One of the routes to produce advanced biofuels from biomass under investigation in the BECOOL project, involves the fast pyrolysis of biomass into a liquid intermediate energy carrier, followed by the gasification of the liquid to form syngas, from which the biofuel is synthesized. This route gives advantages in solving logistical challenges associated with biofuel production from biomass, as well as providing some technological advantages like separating the inorganic (ash forming) elements prior to the gasification stage and making it easier to enable pressurized operation of the gasifier, to avoid syngas compression.
As part of the thermochemical experimental activities of BECOOL project, in 2020 samples of giant reed, fibre sorghum and eucalyptus were converted to fast pyrolysis bio-oil (FPBO) by VTT in Finland and the bio-oil was then sent to BTG in the Netherlands, for bench scale gasification tests.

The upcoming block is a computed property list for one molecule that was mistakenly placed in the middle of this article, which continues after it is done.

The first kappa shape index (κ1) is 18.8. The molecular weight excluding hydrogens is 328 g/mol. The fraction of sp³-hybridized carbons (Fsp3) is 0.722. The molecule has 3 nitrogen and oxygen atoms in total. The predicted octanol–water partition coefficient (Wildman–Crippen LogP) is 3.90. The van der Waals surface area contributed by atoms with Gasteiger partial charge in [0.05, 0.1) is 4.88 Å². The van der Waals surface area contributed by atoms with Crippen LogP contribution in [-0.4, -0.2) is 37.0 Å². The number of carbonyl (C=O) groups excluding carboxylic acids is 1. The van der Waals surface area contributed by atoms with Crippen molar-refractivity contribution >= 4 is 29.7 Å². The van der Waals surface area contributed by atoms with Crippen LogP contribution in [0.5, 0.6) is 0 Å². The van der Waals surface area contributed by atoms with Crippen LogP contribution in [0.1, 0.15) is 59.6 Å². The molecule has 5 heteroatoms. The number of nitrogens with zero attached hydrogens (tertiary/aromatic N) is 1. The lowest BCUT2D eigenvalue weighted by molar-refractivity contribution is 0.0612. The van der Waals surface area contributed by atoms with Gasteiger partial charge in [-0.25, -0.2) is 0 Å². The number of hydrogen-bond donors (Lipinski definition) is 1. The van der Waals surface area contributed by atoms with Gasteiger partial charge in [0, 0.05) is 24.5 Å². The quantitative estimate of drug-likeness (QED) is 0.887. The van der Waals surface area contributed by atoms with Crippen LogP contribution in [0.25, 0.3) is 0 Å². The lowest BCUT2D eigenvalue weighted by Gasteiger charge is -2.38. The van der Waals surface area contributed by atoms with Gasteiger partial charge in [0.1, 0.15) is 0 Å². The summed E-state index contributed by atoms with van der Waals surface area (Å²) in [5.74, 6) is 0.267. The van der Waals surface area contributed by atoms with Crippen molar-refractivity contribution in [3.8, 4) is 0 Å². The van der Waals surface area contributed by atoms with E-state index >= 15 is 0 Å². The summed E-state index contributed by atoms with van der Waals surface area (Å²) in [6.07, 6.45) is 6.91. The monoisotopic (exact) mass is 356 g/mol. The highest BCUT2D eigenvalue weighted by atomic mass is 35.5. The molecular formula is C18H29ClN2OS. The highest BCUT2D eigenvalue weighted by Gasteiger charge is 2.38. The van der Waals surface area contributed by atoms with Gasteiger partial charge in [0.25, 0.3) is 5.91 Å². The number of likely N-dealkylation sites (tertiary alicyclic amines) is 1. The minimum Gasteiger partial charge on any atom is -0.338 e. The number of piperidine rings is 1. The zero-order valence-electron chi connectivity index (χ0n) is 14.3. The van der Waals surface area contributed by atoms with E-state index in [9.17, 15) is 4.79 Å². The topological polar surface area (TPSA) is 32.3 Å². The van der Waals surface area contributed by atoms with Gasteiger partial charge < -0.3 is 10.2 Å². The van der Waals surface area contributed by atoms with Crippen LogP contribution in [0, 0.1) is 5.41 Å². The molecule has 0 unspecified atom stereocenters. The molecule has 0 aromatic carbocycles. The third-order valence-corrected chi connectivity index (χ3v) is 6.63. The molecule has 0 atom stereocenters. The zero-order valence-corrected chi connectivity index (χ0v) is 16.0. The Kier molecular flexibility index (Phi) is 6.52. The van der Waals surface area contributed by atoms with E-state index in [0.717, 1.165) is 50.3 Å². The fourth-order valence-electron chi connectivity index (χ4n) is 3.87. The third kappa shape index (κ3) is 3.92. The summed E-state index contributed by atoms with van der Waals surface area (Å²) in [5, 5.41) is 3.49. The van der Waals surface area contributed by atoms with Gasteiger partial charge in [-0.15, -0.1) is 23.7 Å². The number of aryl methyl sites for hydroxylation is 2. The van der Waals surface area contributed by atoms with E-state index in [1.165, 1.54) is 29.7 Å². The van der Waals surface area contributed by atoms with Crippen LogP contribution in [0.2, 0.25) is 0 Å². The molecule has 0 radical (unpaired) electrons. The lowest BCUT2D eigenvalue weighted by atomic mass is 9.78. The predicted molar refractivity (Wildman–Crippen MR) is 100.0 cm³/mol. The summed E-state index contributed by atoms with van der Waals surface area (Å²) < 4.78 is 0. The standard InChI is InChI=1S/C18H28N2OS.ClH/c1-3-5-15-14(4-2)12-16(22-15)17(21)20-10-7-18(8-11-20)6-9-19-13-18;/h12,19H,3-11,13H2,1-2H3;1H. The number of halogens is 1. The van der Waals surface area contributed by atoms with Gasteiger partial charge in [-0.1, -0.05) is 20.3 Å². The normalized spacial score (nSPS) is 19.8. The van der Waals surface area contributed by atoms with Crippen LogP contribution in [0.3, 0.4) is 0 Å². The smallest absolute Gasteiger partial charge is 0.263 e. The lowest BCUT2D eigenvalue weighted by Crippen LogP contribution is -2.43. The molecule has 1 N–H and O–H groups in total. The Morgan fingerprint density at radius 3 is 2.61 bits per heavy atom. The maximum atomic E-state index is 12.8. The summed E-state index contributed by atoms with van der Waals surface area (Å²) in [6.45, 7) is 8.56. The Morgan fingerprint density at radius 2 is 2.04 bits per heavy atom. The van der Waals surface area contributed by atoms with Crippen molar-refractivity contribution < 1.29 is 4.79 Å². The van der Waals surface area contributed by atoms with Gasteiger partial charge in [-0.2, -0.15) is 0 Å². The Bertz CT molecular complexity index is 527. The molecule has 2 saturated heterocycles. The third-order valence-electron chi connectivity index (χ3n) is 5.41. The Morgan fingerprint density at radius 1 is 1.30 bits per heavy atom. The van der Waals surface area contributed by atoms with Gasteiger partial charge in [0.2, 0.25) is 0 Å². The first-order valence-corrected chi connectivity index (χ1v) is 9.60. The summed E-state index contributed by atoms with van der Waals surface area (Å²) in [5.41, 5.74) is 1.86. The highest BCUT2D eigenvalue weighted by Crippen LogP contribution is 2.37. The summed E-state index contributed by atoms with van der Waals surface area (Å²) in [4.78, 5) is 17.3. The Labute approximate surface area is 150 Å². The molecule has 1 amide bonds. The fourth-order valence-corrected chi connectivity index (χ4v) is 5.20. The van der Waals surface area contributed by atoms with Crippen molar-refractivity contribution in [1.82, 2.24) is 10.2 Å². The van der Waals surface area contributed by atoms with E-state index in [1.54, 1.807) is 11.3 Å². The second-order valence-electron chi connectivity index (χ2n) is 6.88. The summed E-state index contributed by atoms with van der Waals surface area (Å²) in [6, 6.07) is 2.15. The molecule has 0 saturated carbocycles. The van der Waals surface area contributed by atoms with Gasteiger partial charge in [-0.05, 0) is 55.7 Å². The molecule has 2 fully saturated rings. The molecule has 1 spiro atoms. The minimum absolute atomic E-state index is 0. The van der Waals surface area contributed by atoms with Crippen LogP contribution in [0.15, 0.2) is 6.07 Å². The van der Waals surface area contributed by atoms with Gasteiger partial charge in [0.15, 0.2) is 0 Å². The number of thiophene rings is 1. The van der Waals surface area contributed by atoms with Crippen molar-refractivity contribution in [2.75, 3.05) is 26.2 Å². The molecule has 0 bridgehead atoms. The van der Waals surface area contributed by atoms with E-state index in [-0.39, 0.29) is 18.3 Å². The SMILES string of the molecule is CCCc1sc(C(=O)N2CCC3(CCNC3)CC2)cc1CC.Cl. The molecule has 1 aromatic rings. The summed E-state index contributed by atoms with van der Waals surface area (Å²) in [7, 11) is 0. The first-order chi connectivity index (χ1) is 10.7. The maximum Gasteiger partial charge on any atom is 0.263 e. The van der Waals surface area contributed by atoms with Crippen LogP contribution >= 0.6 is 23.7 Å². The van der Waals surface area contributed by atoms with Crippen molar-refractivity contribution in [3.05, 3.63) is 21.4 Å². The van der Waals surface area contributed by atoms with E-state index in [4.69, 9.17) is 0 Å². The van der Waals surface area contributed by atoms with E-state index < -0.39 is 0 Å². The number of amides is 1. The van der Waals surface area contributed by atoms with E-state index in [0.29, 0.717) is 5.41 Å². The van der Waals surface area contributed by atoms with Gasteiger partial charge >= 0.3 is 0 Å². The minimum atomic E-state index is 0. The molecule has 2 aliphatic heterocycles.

The three types of FPBO were gasified in an autothermal catalytic reformer, at a temperature of around 900 °C in the partial oxidation zone and around 800 °C in the catalytic reforming zone. A good quality syngas was obtained from all the three feedstocks, containing roughly 50 vol.% H2, and the remainder almost equally distributed between CO and CO2. The H2/CO ratio was near 2:1, which is a good parameter for subsequent Fischer Tropsch synthesis. The average syngas production was around 50 mol (H2+CO)/kg FPBO, which corresponds well with the theoretical maximum.
These promising results indicate that the final gas composition is almost independent of the original biomass used and therefore confirms the possibility to design feedstock flexible advanced biofuels value chains, which is one of the research goals of BECOOL.
Photograph of the autothermal catalytic reformer (~2 kg/h) in the BTG laboratory.
Syngas composition produced from the different types of feedstock.